The completion of a full NFL season is looking unlikely

By: Jordan Kendall, Columnist

With the rumors spreading that college football won’t have a 2020 fall season, it feels like a matter of time before the NFL does the same. As of now, the Kansas City Chiefs are scheduled to open the 2020 season at home against the Houston Texans on Sept. 10. But based on what’s happened with college football, I’m skeptical that the season will start on time, and even more so that it will crown a champion. There have been a few decisions I have questioned from the NFL, and I think they could backfire on the league going forward.


  • No preseason could equal fewer chances


Arguably the biggest change, especially for the rookies is no preseason games. The NFLPA informed the players of the league’s plan to not contest any preseason games this year. This idea was pushed for by the NFLPA which is led by an 11-member committee, and eight have over ten years of NFL experience. What I found interesting about this decision is that most of the committee consists of experienced veterans who likely aren’t worried about making the team. This decision affects a lot of undrafted players who need the preseason to prove their worth to a team.

For Towson fans, this includes former Tigers wide receiver Shane Leatherbury who is now an Arizona Cardinal. He reminds me of someone who used the preseason to not only make the team but thrive when given an opportunity in former New York Giants wide receiver Victor Cruz. If Cruz doesn’t perform well in the preseason he’s likely cut, and he likely doesn’t help the Giants win Super Bowl 46. This decision really hurts the small school prospects looking for an opportunity, and I question how much this factored into the NFLPA’s decision.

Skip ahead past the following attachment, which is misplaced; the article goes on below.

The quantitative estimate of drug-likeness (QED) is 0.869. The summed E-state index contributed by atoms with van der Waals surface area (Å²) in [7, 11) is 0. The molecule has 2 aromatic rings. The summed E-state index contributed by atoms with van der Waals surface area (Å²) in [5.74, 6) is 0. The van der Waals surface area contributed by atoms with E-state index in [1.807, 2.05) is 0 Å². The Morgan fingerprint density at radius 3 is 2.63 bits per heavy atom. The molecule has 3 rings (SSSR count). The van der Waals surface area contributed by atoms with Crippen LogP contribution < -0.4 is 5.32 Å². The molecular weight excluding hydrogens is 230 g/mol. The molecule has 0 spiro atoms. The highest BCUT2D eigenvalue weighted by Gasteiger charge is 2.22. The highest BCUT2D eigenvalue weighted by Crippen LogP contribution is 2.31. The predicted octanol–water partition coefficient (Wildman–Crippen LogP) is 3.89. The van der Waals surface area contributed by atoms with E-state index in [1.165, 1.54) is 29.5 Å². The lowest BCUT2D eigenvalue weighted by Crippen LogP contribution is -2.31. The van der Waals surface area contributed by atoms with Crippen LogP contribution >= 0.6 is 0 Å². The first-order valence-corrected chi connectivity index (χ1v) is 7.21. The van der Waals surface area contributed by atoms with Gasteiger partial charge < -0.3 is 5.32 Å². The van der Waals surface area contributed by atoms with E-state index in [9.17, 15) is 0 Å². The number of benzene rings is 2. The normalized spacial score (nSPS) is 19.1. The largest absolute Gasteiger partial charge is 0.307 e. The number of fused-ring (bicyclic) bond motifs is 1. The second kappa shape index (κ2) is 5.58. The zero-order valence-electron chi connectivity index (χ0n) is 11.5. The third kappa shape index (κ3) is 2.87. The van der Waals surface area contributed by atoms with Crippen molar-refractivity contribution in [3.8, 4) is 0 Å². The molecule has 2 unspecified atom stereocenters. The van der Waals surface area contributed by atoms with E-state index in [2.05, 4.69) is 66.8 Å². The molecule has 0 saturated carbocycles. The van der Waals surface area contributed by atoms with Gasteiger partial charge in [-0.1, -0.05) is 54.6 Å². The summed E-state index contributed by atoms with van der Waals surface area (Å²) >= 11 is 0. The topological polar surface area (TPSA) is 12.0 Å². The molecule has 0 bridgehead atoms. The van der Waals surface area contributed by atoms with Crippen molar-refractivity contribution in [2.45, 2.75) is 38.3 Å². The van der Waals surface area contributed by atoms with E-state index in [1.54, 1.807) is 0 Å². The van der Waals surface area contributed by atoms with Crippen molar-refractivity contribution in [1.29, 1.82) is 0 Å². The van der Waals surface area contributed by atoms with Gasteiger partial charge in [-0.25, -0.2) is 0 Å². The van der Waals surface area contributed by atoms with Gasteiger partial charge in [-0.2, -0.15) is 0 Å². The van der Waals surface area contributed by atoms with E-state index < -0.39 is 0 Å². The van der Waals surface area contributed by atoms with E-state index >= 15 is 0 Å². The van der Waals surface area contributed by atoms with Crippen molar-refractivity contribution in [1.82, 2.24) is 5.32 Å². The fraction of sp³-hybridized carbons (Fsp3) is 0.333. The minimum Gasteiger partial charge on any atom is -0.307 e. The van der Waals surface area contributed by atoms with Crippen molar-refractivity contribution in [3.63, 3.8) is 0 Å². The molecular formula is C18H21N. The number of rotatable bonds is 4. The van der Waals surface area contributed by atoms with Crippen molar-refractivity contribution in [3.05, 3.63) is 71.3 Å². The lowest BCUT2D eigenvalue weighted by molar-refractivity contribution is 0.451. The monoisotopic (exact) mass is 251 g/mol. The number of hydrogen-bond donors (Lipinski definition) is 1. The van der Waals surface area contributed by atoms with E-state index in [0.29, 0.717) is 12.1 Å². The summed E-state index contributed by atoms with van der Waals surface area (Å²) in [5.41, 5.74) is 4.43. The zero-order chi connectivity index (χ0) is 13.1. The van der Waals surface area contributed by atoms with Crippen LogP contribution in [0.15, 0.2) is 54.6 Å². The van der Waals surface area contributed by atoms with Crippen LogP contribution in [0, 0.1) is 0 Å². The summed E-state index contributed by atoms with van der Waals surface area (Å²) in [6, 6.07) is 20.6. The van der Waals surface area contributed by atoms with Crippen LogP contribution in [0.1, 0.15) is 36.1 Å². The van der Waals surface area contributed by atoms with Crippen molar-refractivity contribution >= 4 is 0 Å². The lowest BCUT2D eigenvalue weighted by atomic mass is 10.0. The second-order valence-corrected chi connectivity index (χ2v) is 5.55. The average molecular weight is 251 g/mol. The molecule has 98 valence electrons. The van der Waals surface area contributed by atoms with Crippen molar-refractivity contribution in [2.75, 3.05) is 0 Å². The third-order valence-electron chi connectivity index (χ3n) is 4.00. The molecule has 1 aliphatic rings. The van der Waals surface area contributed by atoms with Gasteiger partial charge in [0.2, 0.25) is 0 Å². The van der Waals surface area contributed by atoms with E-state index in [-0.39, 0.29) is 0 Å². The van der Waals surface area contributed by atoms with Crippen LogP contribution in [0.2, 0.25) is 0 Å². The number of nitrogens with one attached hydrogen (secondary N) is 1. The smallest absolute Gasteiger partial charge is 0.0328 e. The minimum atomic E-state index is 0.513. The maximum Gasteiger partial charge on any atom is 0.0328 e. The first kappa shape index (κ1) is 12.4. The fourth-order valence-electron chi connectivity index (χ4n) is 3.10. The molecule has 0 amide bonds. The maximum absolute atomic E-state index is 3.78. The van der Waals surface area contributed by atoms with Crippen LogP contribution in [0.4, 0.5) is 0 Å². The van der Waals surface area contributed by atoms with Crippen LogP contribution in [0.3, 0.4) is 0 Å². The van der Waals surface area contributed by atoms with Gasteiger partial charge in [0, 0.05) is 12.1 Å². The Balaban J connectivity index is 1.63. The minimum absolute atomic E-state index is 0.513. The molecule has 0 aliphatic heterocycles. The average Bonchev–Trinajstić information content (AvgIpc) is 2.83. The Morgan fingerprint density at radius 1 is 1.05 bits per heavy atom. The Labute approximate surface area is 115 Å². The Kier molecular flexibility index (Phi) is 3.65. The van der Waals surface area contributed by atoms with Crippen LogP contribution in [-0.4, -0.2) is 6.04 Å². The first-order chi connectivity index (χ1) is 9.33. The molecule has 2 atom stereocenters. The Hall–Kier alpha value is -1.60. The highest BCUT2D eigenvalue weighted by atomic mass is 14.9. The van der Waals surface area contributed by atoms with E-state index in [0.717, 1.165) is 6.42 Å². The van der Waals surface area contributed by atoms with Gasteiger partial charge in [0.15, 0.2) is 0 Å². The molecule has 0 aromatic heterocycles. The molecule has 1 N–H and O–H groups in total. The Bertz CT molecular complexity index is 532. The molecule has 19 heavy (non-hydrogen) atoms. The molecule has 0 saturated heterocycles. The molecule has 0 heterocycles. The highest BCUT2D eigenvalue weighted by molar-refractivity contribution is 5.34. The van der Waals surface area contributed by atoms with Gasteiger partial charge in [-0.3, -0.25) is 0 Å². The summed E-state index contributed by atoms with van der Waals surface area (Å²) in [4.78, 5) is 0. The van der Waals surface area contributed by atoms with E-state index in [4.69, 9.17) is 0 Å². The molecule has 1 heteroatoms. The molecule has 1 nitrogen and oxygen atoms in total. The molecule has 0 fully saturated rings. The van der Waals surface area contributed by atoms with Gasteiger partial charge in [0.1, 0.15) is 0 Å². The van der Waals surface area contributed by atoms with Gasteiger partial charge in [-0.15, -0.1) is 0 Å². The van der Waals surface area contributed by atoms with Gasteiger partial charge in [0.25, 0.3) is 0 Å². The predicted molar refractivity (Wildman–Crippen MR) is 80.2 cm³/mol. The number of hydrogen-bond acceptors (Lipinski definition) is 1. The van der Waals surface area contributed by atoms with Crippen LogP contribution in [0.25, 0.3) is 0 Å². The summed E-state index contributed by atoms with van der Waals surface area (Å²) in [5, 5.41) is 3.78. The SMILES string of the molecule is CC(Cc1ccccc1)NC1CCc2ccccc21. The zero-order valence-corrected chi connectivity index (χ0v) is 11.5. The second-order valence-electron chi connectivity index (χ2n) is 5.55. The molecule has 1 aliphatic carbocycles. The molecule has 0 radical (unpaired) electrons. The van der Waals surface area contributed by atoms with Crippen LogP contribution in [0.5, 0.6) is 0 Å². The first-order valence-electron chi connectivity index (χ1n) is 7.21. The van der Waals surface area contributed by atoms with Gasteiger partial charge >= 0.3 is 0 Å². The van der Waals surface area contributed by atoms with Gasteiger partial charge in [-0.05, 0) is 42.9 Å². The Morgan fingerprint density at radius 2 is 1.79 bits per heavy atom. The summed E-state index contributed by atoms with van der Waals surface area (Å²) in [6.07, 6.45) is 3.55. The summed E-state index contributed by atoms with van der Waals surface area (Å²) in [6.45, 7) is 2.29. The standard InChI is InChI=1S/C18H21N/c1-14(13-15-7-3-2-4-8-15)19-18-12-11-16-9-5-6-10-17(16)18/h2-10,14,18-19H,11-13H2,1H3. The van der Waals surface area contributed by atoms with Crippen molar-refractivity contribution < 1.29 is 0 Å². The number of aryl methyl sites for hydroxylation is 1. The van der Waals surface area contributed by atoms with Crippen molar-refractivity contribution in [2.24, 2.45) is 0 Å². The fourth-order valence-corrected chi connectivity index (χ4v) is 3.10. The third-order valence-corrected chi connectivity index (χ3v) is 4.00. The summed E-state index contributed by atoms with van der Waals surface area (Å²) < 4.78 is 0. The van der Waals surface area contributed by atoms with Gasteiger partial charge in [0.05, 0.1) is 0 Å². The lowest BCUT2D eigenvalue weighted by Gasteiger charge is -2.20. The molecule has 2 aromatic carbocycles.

• No change in schedule


Every other major North American sport has changed its schedule to decrease the amount of travel. Some leagues such as the NBA and NHL are using bubbles which seem to be the best possible method, so far no one in either bubble has tested positive for COVID-19. The NFL won’t be using a bubble and as of now will conduct their regularly scheduled season with teams traveling across the country. The MLB’s season is in jeopardy since their players haven’t taken COVID as seriously as other athletes have, but at least they changed the schedule to only division opponents in the same league and the other league.

It makes much more sense for the Baltimore Orioles to only play teams in New York, Washington, and Philadelphia instead of flying to Los Angeles, Arizona, and Seattle. Why can’t the NFL do something similar? For example, the Seattle Seahawks would play six games against the NFC West four times instead of two. That’s 12 games against the Los Angeles Rams, Arizona Cardinals, and San Francisco 49ers. Then they would play the other West division from the AFC and play the Los Angeles Chargers, Denver Broncos, Las Vegas Raiders, and Kansas City Chiefs each once to play a 16-game season. It makes more sense to me than traveling to Buffalo, Atlanta, and Philadelphia this season.


  • Will the NFL finish the season?


If I had to bet at this point, I’m going to bet against the NFL finishing this season. Obviously, I hope this isn’t the case, but it wouldn’t surprise me if one team has a bunch of players test positive and have to suspend or cancel a game. I think something similar to what happened with the Miami Marlins is very possible, especially since the NFL has so many more players and coaches involved than baseball. As a sports fan, I want football as much as anyone. But looking at the risk of COVID-19 and the lack of leadership to prepare our country for it, it’s hard to imagine something like the NFL surviving a full season into early February. If college football can’t play, why should I believe the NFL can?


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